Kathryn Jones, tell me a little about you? Were are you from, what do you do professionally and personally? What are you passionate about? And where are you going?
My name is Kathryn Jones and I guess you can say that I am a planted Texan. My father was in the military and we lived in places as cold as North Dakota, as hot as Florida and as far as England.
Professionally, I work as a behavior health specialist. I specialize in working with people (of all ages) who have severe behavioral problems. I’ve worked in the mental health and intellectual & developmental disability field for nearly 20 years. I am currently completing post graduate work at UNT in behavioral analysis.
1. You have this beautiful, full mane of natural hair, have you always worn it natural or did you take the “Return to natural” journey?
I took the “Return to natural” journey when it was NOT popular. I did the big chop in 2004 after a bad perm job. People thought I was crazy. I did a second big chop in 2011 when I cut off my dred locs.
2. When you transitioned to natural, what route did you take? How long has it taken you to transition to natural?
My head dresser, at the time, recommended that I go back to natural because my hair was not conducive to chemicals. For a year, I wore my hair in many different protective styles (cornrows, micro braids, crocheted hair) before I did the big chop to natural.
There are days that I just love my hair and then there are days where my hair has a mind of its own! I love that my hair is so versatile. I can have a teeny weeny curly afro, a blow out, and shoulder length flat ironed hair…all in the same day!
4. Secret Curl Society is about leading women and girls in embracing their hair in it’s natural state as this can help a woman accept her entire being. How do you relate to this?
I went to the grocery store after my first big chop and I felt uncomfortable wearing a TWA in public. I went home, looked in the mirror and thought “I cannot wear my hair like this to work”. I went out and bought my first flat iron that day and straighten my hair to conform to society. For the next several months I would style my hair from straighten hair to braided hair but never in the natural state. One day I woke up and decided to stop the nonsense.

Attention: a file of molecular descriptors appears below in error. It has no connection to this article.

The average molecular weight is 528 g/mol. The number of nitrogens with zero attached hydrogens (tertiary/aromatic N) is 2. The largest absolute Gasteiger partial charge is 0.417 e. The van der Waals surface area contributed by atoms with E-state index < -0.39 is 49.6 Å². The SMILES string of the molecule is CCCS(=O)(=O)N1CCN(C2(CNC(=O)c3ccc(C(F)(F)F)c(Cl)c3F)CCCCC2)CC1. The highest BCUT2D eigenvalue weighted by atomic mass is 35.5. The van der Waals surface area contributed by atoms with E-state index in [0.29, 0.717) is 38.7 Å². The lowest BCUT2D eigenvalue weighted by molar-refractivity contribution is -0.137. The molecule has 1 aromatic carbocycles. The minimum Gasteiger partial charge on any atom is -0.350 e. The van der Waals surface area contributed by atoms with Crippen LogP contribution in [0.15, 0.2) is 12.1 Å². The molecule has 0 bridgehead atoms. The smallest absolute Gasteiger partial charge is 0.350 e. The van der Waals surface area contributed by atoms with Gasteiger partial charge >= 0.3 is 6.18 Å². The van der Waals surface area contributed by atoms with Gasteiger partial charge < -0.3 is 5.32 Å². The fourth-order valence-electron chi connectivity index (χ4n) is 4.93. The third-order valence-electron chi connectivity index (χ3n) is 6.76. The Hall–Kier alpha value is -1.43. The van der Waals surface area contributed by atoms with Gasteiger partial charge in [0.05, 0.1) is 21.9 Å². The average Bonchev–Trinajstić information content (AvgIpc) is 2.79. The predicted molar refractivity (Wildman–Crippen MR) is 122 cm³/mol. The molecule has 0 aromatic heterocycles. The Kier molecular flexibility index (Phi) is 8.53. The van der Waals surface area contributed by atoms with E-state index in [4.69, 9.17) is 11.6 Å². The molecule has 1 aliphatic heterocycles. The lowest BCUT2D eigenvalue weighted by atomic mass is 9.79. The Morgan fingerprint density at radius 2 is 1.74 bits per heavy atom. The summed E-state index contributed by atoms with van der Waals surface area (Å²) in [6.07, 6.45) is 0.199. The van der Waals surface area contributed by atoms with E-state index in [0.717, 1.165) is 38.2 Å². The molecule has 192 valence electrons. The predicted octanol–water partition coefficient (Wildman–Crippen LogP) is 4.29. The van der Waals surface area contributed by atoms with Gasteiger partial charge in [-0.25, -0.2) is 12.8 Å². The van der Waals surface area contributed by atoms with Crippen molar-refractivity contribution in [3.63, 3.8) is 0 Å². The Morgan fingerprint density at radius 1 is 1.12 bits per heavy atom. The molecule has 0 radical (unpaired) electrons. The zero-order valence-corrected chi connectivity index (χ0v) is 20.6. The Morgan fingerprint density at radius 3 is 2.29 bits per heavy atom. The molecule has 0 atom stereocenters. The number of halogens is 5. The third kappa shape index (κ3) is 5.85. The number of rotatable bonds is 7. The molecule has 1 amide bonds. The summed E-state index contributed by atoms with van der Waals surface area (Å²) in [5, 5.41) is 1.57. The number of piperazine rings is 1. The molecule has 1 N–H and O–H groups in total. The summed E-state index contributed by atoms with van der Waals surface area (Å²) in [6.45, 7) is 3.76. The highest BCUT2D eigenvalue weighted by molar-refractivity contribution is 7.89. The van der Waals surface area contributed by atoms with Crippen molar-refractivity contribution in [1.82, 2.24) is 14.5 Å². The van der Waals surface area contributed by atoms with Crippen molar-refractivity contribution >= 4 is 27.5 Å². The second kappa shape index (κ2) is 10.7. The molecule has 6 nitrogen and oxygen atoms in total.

I would agree that we are redefining beauty. I love the fact that Lupita Nyong’o, who is rocking her TWA on every red carpet, is on the cover of every magazine and redefining beauty. You don’t have to have light skin and “good hair” to be beautiful.
When I did the big chop my kids were in middle school and I clearly remember my son saying “you cut your hair” in a very nervous voice. Four years after my chop my son decided to grow dred locs and my daughter decided to go natural.
I think the next generation is already more accepting of the self than in my generation. My generation grew up in the perm and Jheri-curl era of conformity. Even still today I’ve had black colleagues at work who have said “I cannot believe you are wearing a Fro’ to work”. I have also run across males my age and older who have expressed their dislike of my natural hair. A lot of women today are still afraid to be natural.
8. What is your definition of beauty?
Truly, beauty is in the eye of the beholder. Beauty should not be based on social parameters.
9. Do you think this movement has helped women grow to learn to love each other? Have you built new relationships with women simply by engaging in “hair talk?”
Yes, I have engaged in conversations with complete strangers about natural hair in every public setting.
Oh my goodness! My hair regiment is forever changing. Right now I am on this shea butter, coconut oil and water regiment. My hair is loving it!
10. Do you have any particular personal hair goals ( regarding, health, length or style?)
Right now I am trying to grow out the middle back section of my hair. My hair is extremely curly and delicate in that area.
11. What social media bloggers or natural hair gurus do you follow or have been inspired by?
I don’t have a particular blogger that I follow exclusively. I jumped around and read different perspectives.
You’re amazing than you for your perspective on your hair, beauty and this movement!